The USD 140-billion industry will also look for a helping hand from the entrepreneurial zeal of startups as it seeks to maintain its dominant position in the global market in 2016.

The industry maintained its growth trajectory despite some hiccups including due to headwinds from a slowdown in the global economy, problems related to the skilled manpower visa in the US and the unprecedented rains in Chennai where many giants including TCS and Wipro have their facilities.

Enterprising solutions
As the focus shifted towards 'enterprising solutions', the large as well as smaller players including TCS, Infosys, Tech Mahindra and Mphasis incorporated SMAC (Social, Mobile, Analytics and the Cloud) to create client impact not only in terms of cost, but also for expanding their revenues, profit margins and cash flows.

The year 2015 started with the industry body lowering the growth forecast for the current fiscal to 12-14 percent, from 13-15 percent in the previous financial year.

While exports will continue to account for a lion's share, Nasscom expects domestic market to see 15-17 percent growth, boosted by the government's Digital India initiative and a booming Internet economy, especially e-commerce.

The industry players are however not perturbed much by the lowering of guidance and said that the growth rate should not be looked at in isolation.

The digital India initiative
The government, on its part, announced a slew of initiatives like Digital India, Skill India and Startup India - all aimed at making digital services the backbone for delivering citizen services. As part of the programme, the government is deploying fibre, taking Internet connectivity to the masses and training people to ensure that there is at least one computer literate in every household.

Talking about the government's plan of framing a policy for 'digital village', Communications and IT Minister Ravi Shankar Prasad said the idea is to select a block in every state to ensure that technology can be used to deliver education and healthcare services.

The IT Department is also working on a fast-track programme for localisation of content on websites and the government will also have a tender for developing automatic machine translation, he added.

These initiatives received global appreciation and international giants like Microsoft and IBM announced setting up of data centres to cater to domestic requirements as well as meeting compliance norms.

Boom in startups
The year was abuzz with discussions around how Indian cities like Bangalore and Gurgaon were finally beginning to look like the Silicon Valley as a multitude of startups sprang up during 2015.

The year also saw the many companies with billions of dollars worth valuation emerging from India, a feat that giants like TCS and Infosys took much longer to achieve.

Industry experts are of the view that these startups will help India move away from the image of being the backroom for outsourcing services, as more products and IP (intellectual property) gets generated.

US visa issue
The US visa issue continued to be a pain point for the sector that gets almost 60 percent of its revenues from North America.

While anti-outsourcing sentiments continued to be heard, the US hiked the special fee on the popular H-1B and L-1 visas for James Zadroga 9/11 Health and Compensation Act of 2010.

Almost all Indian IT companies would pay between USD 8,000 and USD 10,000 per H-1B visa from April 1, when the next annual H-1B visa filing session starts, thus making it quite economically unsustainable for them.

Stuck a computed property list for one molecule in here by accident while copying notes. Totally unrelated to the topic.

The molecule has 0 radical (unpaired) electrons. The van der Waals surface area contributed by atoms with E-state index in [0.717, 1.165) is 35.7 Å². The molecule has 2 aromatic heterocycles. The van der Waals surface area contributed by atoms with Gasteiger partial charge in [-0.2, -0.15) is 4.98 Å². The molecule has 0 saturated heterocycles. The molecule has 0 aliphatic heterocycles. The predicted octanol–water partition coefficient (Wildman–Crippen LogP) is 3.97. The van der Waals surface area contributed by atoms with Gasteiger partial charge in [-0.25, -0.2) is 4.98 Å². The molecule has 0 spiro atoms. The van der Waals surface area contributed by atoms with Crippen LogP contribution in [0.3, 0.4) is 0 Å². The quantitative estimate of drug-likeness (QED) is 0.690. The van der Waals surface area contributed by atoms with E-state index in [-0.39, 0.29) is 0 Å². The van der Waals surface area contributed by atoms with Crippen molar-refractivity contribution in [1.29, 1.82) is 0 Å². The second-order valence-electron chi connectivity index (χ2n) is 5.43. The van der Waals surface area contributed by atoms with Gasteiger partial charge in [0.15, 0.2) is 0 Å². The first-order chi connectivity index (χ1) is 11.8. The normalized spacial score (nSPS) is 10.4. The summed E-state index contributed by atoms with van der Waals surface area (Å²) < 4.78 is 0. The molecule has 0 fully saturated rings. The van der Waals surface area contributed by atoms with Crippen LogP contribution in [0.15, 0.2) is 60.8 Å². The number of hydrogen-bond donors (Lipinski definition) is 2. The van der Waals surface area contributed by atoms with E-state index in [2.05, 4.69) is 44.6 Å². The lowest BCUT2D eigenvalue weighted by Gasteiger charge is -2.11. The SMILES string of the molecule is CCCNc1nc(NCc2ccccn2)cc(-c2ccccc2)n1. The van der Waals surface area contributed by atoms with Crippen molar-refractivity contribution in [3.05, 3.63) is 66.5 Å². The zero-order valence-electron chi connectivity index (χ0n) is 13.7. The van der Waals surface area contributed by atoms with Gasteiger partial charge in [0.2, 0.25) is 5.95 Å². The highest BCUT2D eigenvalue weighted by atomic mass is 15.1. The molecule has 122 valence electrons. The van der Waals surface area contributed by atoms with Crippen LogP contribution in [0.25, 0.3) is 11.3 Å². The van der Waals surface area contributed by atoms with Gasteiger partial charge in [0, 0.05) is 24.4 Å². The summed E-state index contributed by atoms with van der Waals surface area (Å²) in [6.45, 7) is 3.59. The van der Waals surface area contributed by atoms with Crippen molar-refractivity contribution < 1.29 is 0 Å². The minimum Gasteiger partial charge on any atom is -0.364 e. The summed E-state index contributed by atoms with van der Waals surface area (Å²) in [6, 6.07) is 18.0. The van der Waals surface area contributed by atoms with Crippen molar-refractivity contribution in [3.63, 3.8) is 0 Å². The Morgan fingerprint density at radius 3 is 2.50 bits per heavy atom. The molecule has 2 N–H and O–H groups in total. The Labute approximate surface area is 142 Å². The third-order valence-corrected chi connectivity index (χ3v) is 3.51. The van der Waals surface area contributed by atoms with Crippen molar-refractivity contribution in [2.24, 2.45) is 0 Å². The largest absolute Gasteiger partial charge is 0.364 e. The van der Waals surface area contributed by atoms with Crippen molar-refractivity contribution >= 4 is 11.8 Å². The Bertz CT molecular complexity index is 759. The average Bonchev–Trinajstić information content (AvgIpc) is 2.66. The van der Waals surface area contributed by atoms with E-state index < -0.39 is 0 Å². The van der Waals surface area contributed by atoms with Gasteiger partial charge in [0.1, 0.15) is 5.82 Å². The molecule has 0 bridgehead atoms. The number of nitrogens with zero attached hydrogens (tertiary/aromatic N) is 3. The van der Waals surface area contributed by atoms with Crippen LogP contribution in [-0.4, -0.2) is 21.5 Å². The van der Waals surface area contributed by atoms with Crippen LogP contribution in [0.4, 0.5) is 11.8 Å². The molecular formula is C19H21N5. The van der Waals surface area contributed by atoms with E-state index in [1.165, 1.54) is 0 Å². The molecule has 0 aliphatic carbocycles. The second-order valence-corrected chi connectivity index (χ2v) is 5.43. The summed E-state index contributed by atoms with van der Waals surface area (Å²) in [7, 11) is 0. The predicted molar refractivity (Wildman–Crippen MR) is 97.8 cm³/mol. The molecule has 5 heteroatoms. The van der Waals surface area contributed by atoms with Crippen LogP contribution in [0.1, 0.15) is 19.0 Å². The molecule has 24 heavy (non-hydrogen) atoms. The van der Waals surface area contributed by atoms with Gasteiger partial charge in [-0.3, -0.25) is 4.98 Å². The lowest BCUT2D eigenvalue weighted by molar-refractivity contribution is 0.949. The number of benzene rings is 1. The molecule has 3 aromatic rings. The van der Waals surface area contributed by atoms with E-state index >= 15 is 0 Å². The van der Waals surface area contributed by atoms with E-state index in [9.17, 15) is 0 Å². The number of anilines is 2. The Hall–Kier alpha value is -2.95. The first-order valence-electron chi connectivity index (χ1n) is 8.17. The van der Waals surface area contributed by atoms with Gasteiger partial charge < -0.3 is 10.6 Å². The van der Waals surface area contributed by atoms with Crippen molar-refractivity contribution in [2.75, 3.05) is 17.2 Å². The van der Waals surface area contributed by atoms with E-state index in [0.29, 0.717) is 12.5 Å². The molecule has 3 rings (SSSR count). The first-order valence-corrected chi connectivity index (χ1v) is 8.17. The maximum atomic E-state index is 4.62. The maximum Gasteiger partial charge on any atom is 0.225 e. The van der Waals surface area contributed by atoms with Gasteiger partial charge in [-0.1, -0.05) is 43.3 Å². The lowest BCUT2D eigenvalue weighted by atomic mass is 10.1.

As per Nasscom estimates, this will have an impact of about USD 400 million annually on the sector.

Impact of Chennai rains
A major calamity also struck the sector when heavy rains and flood upset daily life in Chennai, which is home to many IT giants like Cognizant, TCS, Wipro, Tech Mahindra and Mphasis. These companies have already warned that their revenues and margins for the December quarter would see an impact.

M&A deals
In terms of M&A deals, the year witnessed two large announcements apart from many smaller deals as companies bought other firms to build expertise and expand operations.

In April, French IT services company Capgemini said it will buy US-based IGATE Corp, which has a large presence in India - for USD 4 billion in cash to create an entity with a combined revenue of USD 14 billion. In October, PC maker Dell Inc said it will acquire EMC Corporation for about USD 67 billion to create the 'worlds largest privately-controlled, integrated technology company'.

Indian companies were not far behind. The otherwise reserved Infosys announced a series of investment under its new CEO Vishal Sikka. This included names like Panaya (USD 200 million), Skava (USD 120 million) and Noah Consulting (USD 70 million) as well as investing in firms like Whoop and CloudEndure. Infosys has also set up an innovation fund to support startups.

Wipro, on the other hand, invested in companies like Danish firm Designit (Rs 595 crore), US-based Viteos Group (Rs 860 crore) and Germany's Cellent AG for USD 78 million.

R Chandrasekaran, Executive Vice Chairman at Cognizant said platforms and IP are becoming key components of providing solutions to clients as 'digital' gains significant traction and tuck-under acquisitions help build capabilities in specific areas.

Cognizant specifically would continue to focus on tuck-under acquisitions to help advance our platform/IP capabilities, fill in gaps in our solution spectrum, strengthen our consulting or domain capabilities, or expand our geographic footprint," he added.

The growth for India's poster-boy industry doesn't come without challenges. Be it lack of skilled manpower or regulatory issues both overseas and domestic, the industry is making concerted efforts to help the sector to move to the next level.

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